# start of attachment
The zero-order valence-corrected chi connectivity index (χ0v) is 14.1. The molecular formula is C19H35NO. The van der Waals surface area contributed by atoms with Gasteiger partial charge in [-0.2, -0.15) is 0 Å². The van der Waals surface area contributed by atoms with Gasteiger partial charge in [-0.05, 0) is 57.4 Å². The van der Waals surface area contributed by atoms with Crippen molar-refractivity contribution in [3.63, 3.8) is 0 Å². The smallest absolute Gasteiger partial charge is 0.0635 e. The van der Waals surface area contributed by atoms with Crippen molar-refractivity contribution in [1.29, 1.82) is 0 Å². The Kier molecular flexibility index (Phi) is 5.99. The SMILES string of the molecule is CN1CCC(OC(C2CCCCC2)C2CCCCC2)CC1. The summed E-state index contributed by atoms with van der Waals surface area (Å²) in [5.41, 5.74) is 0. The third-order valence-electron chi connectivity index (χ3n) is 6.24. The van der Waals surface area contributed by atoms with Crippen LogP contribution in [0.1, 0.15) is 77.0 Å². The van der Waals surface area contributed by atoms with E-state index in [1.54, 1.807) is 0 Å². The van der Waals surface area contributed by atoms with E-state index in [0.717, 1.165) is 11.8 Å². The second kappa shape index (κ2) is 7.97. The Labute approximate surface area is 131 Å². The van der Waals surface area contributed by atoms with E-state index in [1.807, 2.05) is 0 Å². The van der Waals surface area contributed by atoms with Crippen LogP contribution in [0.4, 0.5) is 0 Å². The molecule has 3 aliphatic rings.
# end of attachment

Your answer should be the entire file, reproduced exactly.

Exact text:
The zero-order valence-corrected chi connectivity index (χ0v) is 14.1. The molecular formula is C19H35NO. The van der Waals surface area contributed by atoms with Gasteiger partial charge in [-0.2, -0.15) is 0 Å². The van der Waals surface area contributed by atoms with Gasteiger partial charge in [-0.05, 0) is 57.4 Å². The van der Waals surface area contributed by atoms with Crippen molar-refractivity contribution in [3.63, 3.8) is 0 Å². The smallest absolute Gasteiger partial charge is 0.0635 e. The van der Waals surface area contributed by atoms with Crippen molar-refractivity contribution in [1.29, 1.82) is 0 Å². The Kier molecular flexibility index (Phi) is 5.99. The SMILES string of the molecule is CN1CCC(OC(C2CCCCC2)C2CCCCC2)CC1. The summed E-state index contributed by atoms with van der Waals surface area (Å²) in [5.41, 5.74) is 0. The third-order valence-electron chi connectivity index (χ3n) is 6.24. The van der Waals surface area contributed by atoms with Crippen LogP contribution in [0.1, 0.15) is 77.0 Å². The van der Waals surface area contributed by atoms with E-state index in [1.54, 1.807) is 0 Å². The van der Waals surface area contributed by atoms with E-state index in [0.717, 1.165) is 11.8 Å². The second kappa shape index (κ2) is 7.97. The Labute approximate surface area is 131 Å². The van der Waals surface area contributed by atoms with E-state index in [1.807, 2.05) is 0 Å². The van der Waals surface area contributed by atoms with Crippen LogP contribution in [0.4, 0.5) is 0 Å². The molecule has 3 aliphatic rings.